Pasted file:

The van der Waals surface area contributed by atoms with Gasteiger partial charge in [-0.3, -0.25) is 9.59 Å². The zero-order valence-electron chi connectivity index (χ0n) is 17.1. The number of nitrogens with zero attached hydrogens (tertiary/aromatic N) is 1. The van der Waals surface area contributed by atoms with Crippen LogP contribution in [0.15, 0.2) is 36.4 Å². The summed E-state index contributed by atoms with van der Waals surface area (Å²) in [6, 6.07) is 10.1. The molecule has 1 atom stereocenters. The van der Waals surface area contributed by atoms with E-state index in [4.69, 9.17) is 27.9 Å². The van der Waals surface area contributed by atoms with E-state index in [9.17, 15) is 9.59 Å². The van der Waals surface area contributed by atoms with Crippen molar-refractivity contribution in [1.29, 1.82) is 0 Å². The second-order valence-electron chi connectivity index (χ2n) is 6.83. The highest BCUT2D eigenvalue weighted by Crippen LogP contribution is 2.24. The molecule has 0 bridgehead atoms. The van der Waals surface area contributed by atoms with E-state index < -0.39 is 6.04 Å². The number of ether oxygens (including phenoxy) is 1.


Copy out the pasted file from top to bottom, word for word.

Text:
The van der Waals surface area contributed by atoms with Gasteiger partial charge in [-0.3, -0.25) is 9.59 Å². The zero-order valence-electron chi connectivity index (χ0n) is 17.1. The number of nitrogens with zero attached hydrogens (tertiary/aromatic N) is 1. The van der Waals surface area contributed by atoms with Crippen LogP contribution in [0.15, 0.2) is 36.4 Å². The summed E-state index contributed by atoms with van der Waals surface area (Å²) in [6, 6.07) is 10.1. The molecule has 1 atom stereocenters. The van der Waals surface area contributed by atoms with E-state index in [4.69, 9.17) is 27.9 Å². The van der Waals surface area contributed by atoms with E-state index in [9.17, 15) is 9.59 Å². The van der Waals surface area contributed by atoms with Crippen molar-refractivity contribution in [1.29, 1.82) is 0 Å². The second-order valence-electron chi connectivity index (χ2n) is 6.83. The highest BCUT2D eigenvalue weighted by Crippen LogP contribution is 2.24. The molecule has 0 bridgehead atoms. The van der Waals surface area contributed by atoms with E-state index < -0.39 is 6.04 Å². The number of ether oxygens (including phenoxy) is 1.